27 June 2005
Source: Philippine Daily Inquirer
By Nikko Dizon
TWO INTERNATIONAL groups yesterday said that the murders of Filipino journalists were far from solved, contrary to the government’s claims.
“It’s a long difficult road and not enough has been done, in my opinion,” Abi Wright, Asia Program Coordinator of the New York-based Committee to Protect Journalists (CPJ), said in a news conference.
Wright, along with Roby Alampay, executive director of the Southeast Asian Press Alliance (Seapa), and Lin Neumann, executive editor of The Standard of Hong Kong, recently concluded a week-long research tour around the country. The delegation met with the families of the victims, journalists, media executives, police and justice officials, and local government representatives.
Wright said the government’s definition of “solved cases was misleading, that justice had not been served in the vast majority of cases and that journalists in remote provinces remained vulnerable to fatal attacks.”
Alampay said: “The police definition of ‘solved’ is the identification of the suspects and they are ready to file cases. There are no actual arrests and identification of the masterminds. It’s still a long way off from bringing people to justice and actually putting them behind bars. Of all the cases the government has investigated so far, only a handful has come close to true resolution.”
According to the mission, nothing less than the conviction of killers and the actual masterminds behind the murders should indicate the government’s success in the campaign against violence against journalists.
Wright also said another problem was “systemic,” pointing to the huge backlog of cases before trial courts.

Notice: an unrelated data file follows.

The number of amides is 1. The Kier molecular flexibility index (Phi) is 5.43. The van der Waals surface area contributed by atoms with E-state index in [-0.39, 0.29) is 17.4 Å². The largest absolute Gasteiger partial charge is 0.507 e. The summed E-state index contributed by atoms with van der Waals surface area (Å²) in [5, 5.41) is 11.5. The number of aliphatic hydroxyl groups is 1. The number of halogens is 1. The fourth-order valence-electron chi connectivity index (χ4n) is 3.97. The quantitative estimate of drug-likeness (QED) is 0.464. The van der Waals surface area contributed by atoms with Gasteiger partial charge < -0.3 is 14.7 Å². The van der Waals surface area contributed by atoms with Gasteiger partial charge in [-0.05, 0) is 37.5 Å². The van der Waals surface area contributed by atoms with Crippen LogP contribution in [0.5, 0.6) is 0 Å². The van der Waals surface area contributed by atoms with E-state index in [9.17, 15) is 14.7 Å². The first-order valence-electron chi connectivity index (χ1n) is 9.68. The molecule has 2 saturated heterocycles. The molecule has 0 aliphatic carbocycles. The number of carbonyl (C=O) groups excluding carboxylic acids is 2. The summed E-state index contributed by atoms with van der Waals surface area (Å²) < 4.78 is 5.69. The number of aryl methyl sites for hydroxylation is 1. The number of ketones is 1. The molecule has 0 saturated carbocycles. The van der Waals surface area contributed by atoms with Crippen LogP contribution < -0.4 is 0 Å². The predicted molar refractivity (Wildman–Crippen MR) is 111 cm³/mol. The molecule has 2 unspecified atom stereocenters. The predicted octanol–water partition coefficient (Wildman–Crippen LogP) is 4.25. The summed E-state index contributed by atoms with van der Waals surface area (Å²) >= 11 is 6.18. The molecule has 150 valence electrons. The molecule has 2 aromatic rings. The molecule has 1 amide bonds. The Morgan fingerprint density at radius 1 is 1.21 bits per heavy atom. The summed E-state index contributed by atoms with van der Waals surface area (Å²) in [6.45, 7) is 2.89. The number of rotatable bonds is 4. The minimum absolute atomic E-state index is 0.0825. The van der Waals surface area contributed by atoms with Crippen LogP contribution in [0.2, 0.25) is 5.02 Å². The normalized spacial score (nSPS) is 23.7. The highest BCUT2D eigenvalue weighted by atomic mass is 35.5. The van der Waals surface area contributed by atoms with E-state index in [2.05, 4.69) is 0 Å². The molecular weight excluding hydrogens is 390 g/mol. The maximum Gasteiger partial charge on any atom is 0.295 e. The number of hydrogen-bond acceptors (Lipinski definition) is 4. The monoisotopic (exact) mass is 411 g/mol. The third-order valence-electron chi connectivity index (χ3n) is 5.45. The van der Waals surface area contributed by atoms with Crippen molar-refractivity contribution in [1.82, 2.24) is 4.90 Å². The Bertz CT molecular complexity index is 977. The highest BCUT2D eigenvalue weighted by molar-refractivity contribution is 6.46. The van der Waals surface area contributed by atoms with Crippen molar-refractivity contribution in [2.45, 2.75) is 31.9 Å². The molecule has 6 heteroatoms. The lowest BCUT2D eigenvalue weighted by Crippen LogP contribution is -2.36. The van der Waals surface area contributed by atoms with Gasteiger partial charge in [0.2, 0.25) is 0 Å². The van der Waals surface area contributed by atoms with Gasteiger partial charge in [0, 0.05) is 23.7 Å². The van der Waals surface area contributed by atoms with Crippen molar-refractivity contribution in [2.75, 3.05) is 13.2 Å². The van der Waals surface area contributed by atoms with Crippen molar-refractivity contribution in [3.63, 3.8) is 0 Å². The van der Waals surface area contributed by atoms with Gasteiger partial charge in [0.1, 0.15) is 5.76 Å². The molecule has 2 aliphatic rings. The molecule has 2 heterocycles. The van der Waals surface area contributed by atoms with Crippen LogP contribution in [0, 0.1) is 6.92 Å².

Culture of warlordism
She said the government should have the political will to address the “culture of warlordism” and the “culture of impunity,” especially in the rural areas where journalists are most vulnerable.
“In half of the cases, mayors and local government officials were mentioned as masterminds, and police officers were actually hired to commit the crimes,” Wright said.
The mission also urged the media to continue focusing on the issue, following up investigations into the murders in order to compel the police and courts to expedite the prosecution of cases.
Alampay also stressed that the joint mission went to the Philippines to focus international attention on the perils journalists faced in the country–described as the “most murderous” for journalist. Since the ouster of the dictator Ferdinand Marcos in 1986, the Inquirer tally of murdered journalists stood at 93.
Alampay also said it was “refreshing and inspiring” that journalists and media executives the mission spoke to had acknowledged that addressing ethical issues, the need for reforms, and elevating industry standards were also solutions to the problem.
“Journalists are taking a hard look at themselves now. The question to the government is what about you?” Alampay said, adding that the bottom line was no one had the right to take someone else’s life.
He thumbed down the gun training seminars for journalists sponsored by government officials and the police.
“It’s basically a cop-out. They give you the gun and wish you good luck when it is their job to protect you,” Alampay said.
(The article was published on Page A1 of the June 27, 2005 issue of the Philippine Daily Inquire.)